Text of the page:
While Walt Disney Co. has proven repeatedly that animated films can reach the highest box office echelons, no other studio has been able to duplicate that success.
But with the potential payoff so huge--not just in ticket sales but in videos, merchandising and other areas--the major studios are embracing animation like never before.
In the latest move, 20th Century Fox announced earlier this week that it is investing $100 million in an animation division to be headed by veterans Don Bluth and Gary Goldman, who will leave the independent animation studio they set up in Ireland nearly eight years ago.
Bluth, in his first interview since the announcement, says the pair are looking to Fox for the kind of sophisticated scriptwriting and marketing that his company lacked. With the muscle of the studio behind them, he said, "I think we have a shot at being competitive."
Bluth and Goldman have enjoyed success with films such as "The Land Before Time," "An American Tail" and "All Dog's Go to Heaven." However, their most recent movie, "Thumbelina," stalled at about $10 million, which Bluth blames on bad marketing.
One reason for optimism over the Fox deal is the involvement of newly installed studio President Bill Mechanic, a former Disney executive who built its video merchandising operation into one of the company's most profitable businesses.
"Animation is potentially a great business," says Mechanic, "but not a great business in and of itself. I don't think we would have invested so heavily without a Don Bluth. Don and Gary are preeminent in the field."
Mechanic also points out that Disney's position in animated features was built up only over the past decade. "Nine years ago, when I started there, there wasn't great success," he says. "There was a great history."
But Disney's renewed commitment to animation enabled it to reclaim its former glory. Now, he believes, Fox can take a similar path.
"I would hope we would do the same thing with Don and Gary," he says.
Under terms of their five-year deal with Fox, Bluth and Goldman will create a separate animation production company that will work under the newly formed Fox Family Films division.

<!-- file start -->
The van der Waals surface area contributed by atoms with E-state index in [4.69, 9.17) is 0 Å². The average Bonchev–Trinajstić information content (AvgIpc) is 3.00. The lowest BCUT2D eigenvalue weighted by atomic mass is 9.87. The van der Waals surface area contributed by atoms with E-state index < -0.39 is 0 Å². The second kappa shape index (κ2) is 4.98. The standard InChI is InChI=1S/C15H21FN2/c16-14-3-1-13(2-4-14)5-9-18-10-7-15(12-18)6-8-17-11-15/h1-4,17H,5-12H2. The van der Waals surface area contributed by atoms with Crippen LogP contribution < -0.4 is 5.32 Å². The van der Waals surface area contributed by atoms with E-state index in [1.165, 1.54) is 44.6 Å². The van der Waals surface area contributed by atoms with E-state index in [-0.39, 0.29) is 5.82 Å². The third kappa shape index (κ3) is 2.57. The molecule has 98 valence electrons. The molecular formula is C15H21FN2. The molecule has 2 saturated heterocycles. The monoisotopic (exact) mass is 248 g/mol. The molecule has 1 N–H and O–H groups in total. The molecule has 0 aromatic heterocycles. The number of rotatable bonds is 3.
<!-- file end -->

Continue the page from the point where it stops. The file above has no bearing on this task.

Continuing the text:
No site has been picked for the as-yet-untitled animation studio, but it definitely will not be in California, Bluth says.
"I don't like earthquakes," he says, "and it's too crowded with animation at present."
He says the studio will be located somewhere in the western United States.
Bluth and Goldman will have a staff of about 200, the same as his company in Ireland. The new team will begin production on its first feature film in October, with a release target date of Christmas, 1996.
Bluth and Goldman will probably make a film every 18 months, which Fox will augment with work from other producers in order to release an animated feature each year, Mechanic said.
Although Bluth doesn't begin work at Fox until May 31--Goldman starts July 15--he said he already has three projects in development for the new venture.
Bluth, Goldman and more than a dozen colleagues walked away from Disney in 1979, disappointed with its then-lackluster attitude toward animated films.
With financial incentives from the government of Ireland, they eventually created a studio on the banks of the River Liffey in Dublin. Since then, they've attained some success but also weathered some financial problems, including two bankruptcies.
Bluth is now an employee rather than an owner of the Dublin company that bears his name. Don Bluth Ireland Ltd. was taken over by Media Assets of Hong Kong, which was itself taken over by Rupert Murdoch's News Corp.--owner of 20th Century Fox and its parent, Fox Inc.
Twentieth Century Fox President Mechanic says the fact that Bluth and Goldman are essentially moving from one arm of Murdoch's empire to another had nothing to do with securing the pair.
When the Fox deal was announced in Ireland, newspapers there erroneously reported that Bluth's studio would shut down as a result. In fact, says Bluth, the company is up for sale and considering offers.
The studio is completing work on the feature film "The Pebble and the Penguin."
"I'm attached to Ireland," Bluth says. "It's an enchanting place. But it's a time of going home."
His homecoming coincides with a burst of animation activity in Hollywood. Warner recently hired Disney executive Michael Laney to head a new feature animation division, and MGM launched its MGM Animation division earlier this year. Will there be room in the marketplace for all of them?
"There's only room for the good product," Mechanic says bluntly. "I think most will fail."